trustees of the congregation." The church
was built under the supervision of these gen-
tlemen, but whether in 1766 or 1769 is a
matter of dispute. The church records in-
cline to the former, while the tablet on the
church tower gives the lattei-. It is worthy
of note that the English Church at York was",
when erected, one of the only four in the
colony of Pennsylvania outside of Phila-
delphia. It was a small unpretentious brick
structure situated back from the street, facing
the alley and opening thereupon. The chancel
was at the opposite (northern) end. The total
cost of the church was £459. The Rev.
Mr. Andrews resigned his missionary
charge of I'ork and Cumberland Counties in
1772, and was succeeded by Rev. Daniel Bat-
well, likewise an Englishman. In 1774, the

year of Mr. Batwell's induction, a bell was
presented to the church by Queen Caroline,
consort of George III, but as there was no
belfry to the church the bell was hung in
the cupola of the Court House in Centre
Square where it rang out its patriotic sum-
mons to the members of the Continental Con-
gress when in session in York. It remained
in the Court House for half a century, when,
upon the demolition of this temple of liberty it
was recovered by the church and placed in its
tower, where it has done faithful service ever

The Rev. Mr. Batwell was a loyalist, and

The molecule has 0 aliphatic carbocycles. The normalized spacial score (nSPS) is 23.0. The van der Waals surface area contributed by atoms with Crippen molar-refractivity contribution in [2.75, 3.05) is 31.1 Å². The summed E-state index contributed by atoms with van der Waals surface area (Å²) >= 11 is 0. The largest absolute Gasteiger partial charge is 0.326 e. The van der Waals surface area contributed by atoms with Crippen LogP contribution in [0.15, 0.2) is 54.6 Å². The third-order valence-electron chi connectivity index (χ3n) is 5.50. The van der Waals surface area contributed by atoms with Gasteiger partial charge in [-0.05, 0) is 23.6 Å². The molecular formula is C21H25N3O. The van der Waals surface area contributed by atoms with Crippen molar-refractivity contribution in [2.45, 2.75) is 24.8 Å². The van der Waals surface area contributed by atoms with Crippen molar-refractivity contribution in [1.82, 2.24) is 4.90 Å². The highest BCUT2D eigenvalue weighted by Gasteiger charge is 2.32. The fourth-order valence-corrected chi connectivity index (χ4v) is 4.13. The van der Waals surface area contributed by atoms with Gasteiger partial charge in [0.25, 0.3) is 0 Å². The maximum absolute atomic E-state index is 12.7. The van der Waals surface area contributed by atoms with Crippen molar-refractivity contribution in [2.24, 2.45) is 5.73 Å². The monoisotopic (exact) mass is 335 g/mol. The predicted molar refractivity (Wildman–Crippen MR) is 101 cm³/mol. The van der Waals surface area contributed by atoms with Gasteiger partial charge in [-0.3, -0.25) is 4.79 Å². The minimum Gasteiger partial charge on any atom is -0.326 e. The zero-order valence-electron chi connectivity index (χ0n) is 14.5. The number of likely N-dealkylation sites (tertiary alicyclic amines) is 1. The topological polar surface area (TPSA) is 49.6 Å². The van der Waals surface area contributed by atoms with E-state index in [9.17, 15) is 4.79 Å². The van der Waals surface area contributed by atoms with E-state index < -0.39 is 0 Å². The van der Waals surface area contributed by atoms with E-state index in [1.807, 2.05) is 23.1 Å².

during the early stages of the Revolution
so favored his native land and his Tory con-
victions, that he ceased not to pray for his
Majesty George III, which so enraged
the people that he was ducked one night in
the neighboring creek and discharged in
1776. From this date until 1782 the church
was without the ministrations of a clergyman;
but it appears from the church records that
the congregation was still active, as "in
1777 a lot of ground was granted by the
honorable proprietaries to Robert Jones,Will-
iam Johnston and George Welsh, trustees,
for the use of the missionary of the said
church and for the benefit of the said church,
and for no other use or purpose whatsoever, as
appears by the ticket for the same signed by
Samuel Johnston, Esq."

This property was situated immediately
opposite the church and had a frontage of
160 feet and a depth of 250 feet.

In 1784 a letter was received from the
Rev. William White, D. D., on behalf of the
clergy and a special committee of the laity
of the Episcopal Church in Philadelphia,
asking the church wardens and vestrymen to
delegate ^one or more of their body, to assist
at a meeting to be held May 24, 1784, for
the purpose of proposing a plan of ecclesi-
astical government for the Episcopalians
generally throughout the United States.
Col. Thomas Hartley, William Baily and
William Johnston were chosen delegates.

In 1784 Rev. John Campbell succeeded
for over twenty years. Through his exertions
the rectory was built on the lot opposite the
church; and also the academy, for the erection
of both of which he collected money, princi-
pally in the cities of Philadelphia, Balti-
more and Lancaster. "Toward the close of
his rectorship the congregation somewhat
declined, through the proselyting efforts of
the sects. A large portion was drawn off at
the close of the century and formed the
Presbyterian congregation at the other end
of the town." He shortly afterward — in


1804 — removed to the parish of St. John,
Carlisle, where he labored very acceptably
until his death.

The parish remained without a rector un-
til April, 1810, when the Rev. John Arm-
strong was chosen, and served nine years.